If you know where to find the abuser, the Petition and any Emergency (Ex Parte) Order must be personally handed to (served on) the abuser. This is done by the Sheriff. There is no cost to you for the service. Your county may require that you fill out a “fee waiver application” in order to have the sheriff serve the order for free. If you hire a professional process server to serve your abuser, you must pay for that separately.
What if I don’t know where the abuser is, or if the abuser is hiding or can’t be found? There are special ways to serve people who can’t be found. The court can order service in other ways, such as mailing the papers to an address where the abuser might get mail. The court can also order service by publishing the Petition in a newspaper’s legal notice section or in a special legal newspaper. The court clerk or advocate will help you fill out special forms. You should check with the court no later than 14 days after you filed the Domestic Violence Restraining Order to find out if the abuser has been served and to find out if you must fill out any special forms.
You must show up at the hearing! If you don’t, any Emergency (Ex Parte) Order you have will be dismissed. If the abuser was served with the Petition and Emergency (Ex Parte) Order and does not show up for the court hearing, the judge will review your requests and usually will give you the Order For Protection you have requested. At the hearing, you will tell the judge what happened. You may bring witnesses. You are not required to present evidence other than your own testimony. But, it usually helps to bring police reports or medical records, and any photographs of injuries, as well as witnesses who saw the abuse or your injuries or heard you or the children being abused or threatened. [NOTE: You may not be able to use written reports, affidavits, or statements from persons who are not at the hearing as witnesses.] The abuser also has a chance to tell the court his or her side of the story. The judge may ask questions, and you and the abuser may be allowed to ask each other questions. The judge will usually make a decision right away about whether to issue an Order For Protection.You may have an advocate with you. You may also have a lawyer, but YOU DO NOT HAVE TO HAVE A LAWYER.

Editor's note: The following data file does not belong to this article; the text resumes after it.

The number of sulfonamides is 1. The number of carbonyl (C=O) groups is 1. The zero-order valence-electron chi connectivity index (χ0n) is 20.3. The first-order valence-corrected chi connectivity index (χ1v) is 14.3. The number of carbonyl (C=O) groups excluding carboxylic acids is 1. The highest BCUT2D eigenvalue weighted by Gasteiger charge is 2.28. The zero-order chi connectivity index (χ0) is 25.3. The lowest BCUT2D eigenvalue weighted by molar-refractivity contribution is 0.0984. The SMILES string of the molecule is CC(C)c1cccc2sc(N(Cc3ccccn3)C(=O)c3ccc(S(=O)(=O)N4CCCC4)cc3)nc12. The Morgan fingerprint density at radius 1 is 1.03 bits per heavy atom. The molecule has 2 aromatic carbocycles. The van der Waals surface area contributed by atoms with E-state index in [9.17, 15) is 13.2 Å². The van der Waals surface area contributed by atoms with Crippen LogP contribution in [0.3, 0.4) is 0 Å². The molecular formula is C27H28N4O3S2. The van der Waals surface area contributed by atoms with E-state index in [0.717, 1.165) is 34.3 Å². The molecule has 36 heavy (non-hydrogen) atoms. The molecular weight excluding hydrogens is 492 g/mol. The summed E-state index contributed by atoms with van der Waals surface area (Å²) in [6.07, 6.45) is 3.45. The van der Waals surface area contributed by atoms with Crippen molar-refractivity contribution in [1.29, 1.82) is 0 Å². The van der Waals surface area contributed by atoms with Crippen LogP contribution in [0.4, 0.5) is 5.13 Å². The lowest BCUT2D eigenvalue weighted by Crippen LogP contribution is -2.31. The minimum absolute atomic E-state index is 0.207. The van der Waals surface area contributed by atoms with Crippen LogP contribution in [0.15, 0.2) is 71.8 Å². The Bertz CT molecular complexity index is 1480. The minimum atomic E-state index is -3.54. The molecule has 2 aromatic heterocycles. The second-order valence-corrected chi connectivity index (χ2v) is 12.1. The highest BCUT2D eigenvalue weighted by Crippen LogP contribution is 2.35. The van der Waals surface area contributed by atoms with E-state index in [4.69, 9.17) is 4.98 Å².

Sometimes the abuser will also file a Petition for an Order For Protection, claiming that you have abused him/her as well. The judge may choose to hear both Petitions at the same time and decide who should get an Order For Protection. If the abuser has not filed a Petition against you, a judge will not issue a “Mutual Order For Protection” (an order against both you and the abuser).
The Domestic Violence Restraining Order will describe your rights. Read it carefully. The judge may order different things than what you asked for. If you are confused about what the judge has ordered, you can ask for a copy of the “minute order,” which is usually available from the court clerk a few days after the hearing. The minute order is what the court clerk writes down as the order the judge made at the hearing. You can also purchase a copy of the transcript from the court reporter, which will include everything that was said during the hearing. (The transcript can be very expensive, so ask for an estimate before requesting one.)
Emergency Protective Order
If a police officer responds to a domestic violence call, the police officer can call a judge (anytime, day or night) and ask for an emergency protective order, which goes into effect immediately.
An emergency protective order can last only five business days or seven calendar days (whichever is shorter). It is supposed to give you time to go to court to ask for a Domestic Violence Restraining Order, which lasts longer. The emergency protective order can make the other person leave the home, stay away from you, and not see your children, at least on a temporary basis.
Temporary (ex parte) Restraining Order
When you go to court to apply for a restraining order, the clerk will give you a date, usually within three weeks, when you will have to come back to court for a full hearing.
If you are in immediate danger and need protection right away, you can ask for a Temporary (ex parte) Restraining Order, which will last for up to 15 days, or until you have your full-court hearing, which is usually three weeks. You can get this temporary order “ex parte”, which means you can get it without your abuser being there.
Restraining Order After Hearing
After having a court hearing, a judge can grant you a Restraining Order After Hearing that can last up to five years. This order is designed to keep your abuser from threatening, harassing, or abusing you.